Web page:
Studies that have explored the factors associated with intimate femicide–suicide4,5,7 suggest that it is a “middle-class phenomenon”, more common among married men who are employed. Kozoil-McLain et al.4 report that perpetrators of intimate femicide–suicide were more “conventional”, employed, married, did not abuse drugs or abuse their partner during pregnancy. This study has also found that perpetrators of intimate femicide–suicide were of a higher socioeconomic status and would perhaps have more to lose after killing an intimate partner. This suggests that the possibility of negative consequences, such as the shame attached to incarceration and imprisonment, might result in the perpetrator choosing to commit suicide.
Legal gun ownership has been shown to be strongly associated with an increased risk of intimate femicide–suicide in other studies.3,4,7,14,15 This almost certainly is due to the lethality of guns and the ease with which they can be used in suicide. The greater proportion of perpetrators employed in the police, army or private security industry reflects the easier access to guns in these professions. Two-thirds of intimate femicide–suicide perpetrators owned a legal gun and the attributable fraction shows that a large proportion of these deaths might have been prevented should gun ownership within this group have been restricted. The strong association found between legal gun ownership and intimate femicide–suicide suggests that access to legal guns in South Africa requires urgent attention. In the USA, it was found that restricting gun access for abusers who had restraining orders decreased rates of intimate partner killings, while confiscation and domestic violence laws proved ineffective.19 This suggests that, although there has been huge emphasis on illegal gun ownership in South Africa, legal gun ownership and its relationship with intimate partner violence clearly poses an important public health problem and highlights the need to restrict gun ownership.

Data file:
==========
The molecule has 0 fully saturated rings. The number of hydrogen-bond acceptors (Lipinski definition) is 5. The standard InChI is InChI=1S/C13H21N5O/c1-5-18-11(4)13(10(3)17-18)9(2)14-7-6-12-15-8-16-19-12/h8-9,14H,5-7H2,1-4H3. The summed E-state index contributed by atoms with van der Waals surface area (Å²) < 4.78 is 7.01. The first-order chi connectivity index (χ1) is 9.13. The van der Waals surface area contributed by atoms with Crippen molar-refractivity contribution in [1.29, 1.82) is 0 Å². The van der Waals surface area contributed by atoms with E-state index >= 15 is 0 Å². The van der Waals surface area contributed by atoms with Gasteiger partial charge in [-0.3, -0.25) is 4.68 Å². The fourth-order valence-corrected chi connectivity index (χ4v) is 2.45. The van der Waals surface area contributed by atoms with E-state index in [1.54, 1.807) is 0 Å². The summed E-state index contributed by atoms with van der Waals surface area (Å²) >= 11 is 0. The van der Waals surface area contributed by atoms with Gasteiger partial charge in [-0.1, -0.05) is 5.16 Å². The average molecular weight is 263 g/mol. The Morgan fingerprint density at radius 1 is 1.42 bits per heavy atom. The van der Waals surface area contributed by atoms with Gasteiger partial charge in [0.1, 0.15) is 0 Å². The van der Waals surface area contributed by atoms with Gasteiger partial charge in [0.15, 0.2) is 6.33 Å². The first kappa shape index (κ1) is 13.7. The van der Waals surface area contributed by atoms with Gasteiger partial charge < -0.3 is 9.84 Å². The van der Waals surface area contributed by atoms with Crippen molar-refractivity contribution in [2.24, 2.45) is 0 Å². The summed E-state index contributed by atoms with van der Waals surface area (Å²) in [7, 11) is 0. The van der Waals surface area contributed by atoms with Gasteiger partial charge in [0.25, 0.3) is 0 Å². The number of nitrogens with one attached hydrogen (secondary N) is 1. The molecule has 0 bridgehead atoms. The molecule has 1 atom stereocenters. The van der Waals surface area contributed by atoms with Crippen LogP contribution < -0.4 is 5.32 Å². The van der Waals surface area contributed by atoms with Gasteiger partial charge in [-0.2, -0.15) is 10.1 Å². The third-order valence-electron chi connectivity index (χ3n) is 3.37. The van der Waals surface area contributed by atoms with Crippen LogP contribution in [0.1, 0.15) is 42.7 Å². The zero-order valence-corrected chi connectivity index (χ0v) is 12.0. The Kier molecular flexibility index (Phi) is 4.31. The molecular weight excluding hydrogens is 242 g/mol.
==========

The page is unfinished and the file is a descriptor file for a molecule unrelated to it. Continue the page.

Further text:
An important limitation in this study is the choice of comparison group. Comparing intimate femicide–suicide to intimate-femicide cases results in the contribution of common risk factors being rendered invisible. This factor is compounded by data being obtained from police sources. This could result in data being incomplete while also being limited in scope at times.
South Africa has a rate of intimate femicide–suicide that greatly exceeds reported rates elsewhere and clearly reflects the high rate of intimate femicide. We have shown that intimate-femicide perpetrators are more likely to commit suicide if they are white or of a higher socioeconomic status. Gun ownership is a very important risk factor for intimate femicide–suicide. The World report on violence and health reports on the risks posed by guns in the home for both intimate femicide and suicide. It recommends legislation on restricting ownership of guns as a form of primary prevention.20 This study once again highlights the public health risk posed by legal gun ownership and the importance of restricting access to guns. ■
Funding: The study was funded from the South Africa Medical Research Council baseline research funds.
Competing interests: None declared.
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- Koziol-McLain J, Webster D, McFarlane J, Block C, Curry MA, Ulrich Y, et al., et al. Risk factors for femicide–suicide in abusive relationships: Results from a multi-site case control study. Violence Vict 2006; 21: 3-21 doi: 10.1891/vivi.21.1.3 pmid: 16494130.
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- Morton E, Runyan CW, Moracco KE, Butts JD. Partner homicide-suicide Involving female homicide victims: a population based study in North Carolina, 1988-1992. Violence Vict 1998; 13: 91-106 pmid: 9809390.
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- Dawson M, Gartner R. Male proprietariness or despair? Examining the gendered nature of homicides followed by suicides. American Society of Criminology; 1998.
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- Gender and Health Unit, Medical Research Council, PO Box 19070,Tygerberg 7505, South Africa.
- Division of Forensic Medicine and Toxicology, University of Cape Town, Cape Town, South Africa.
- Biostatistics Unit, Medical Research Council, Tygerberg, South Africa.
- Centre for the Study of Violence and Reconciliation, Braamfontein, Johannesburg, South Africa.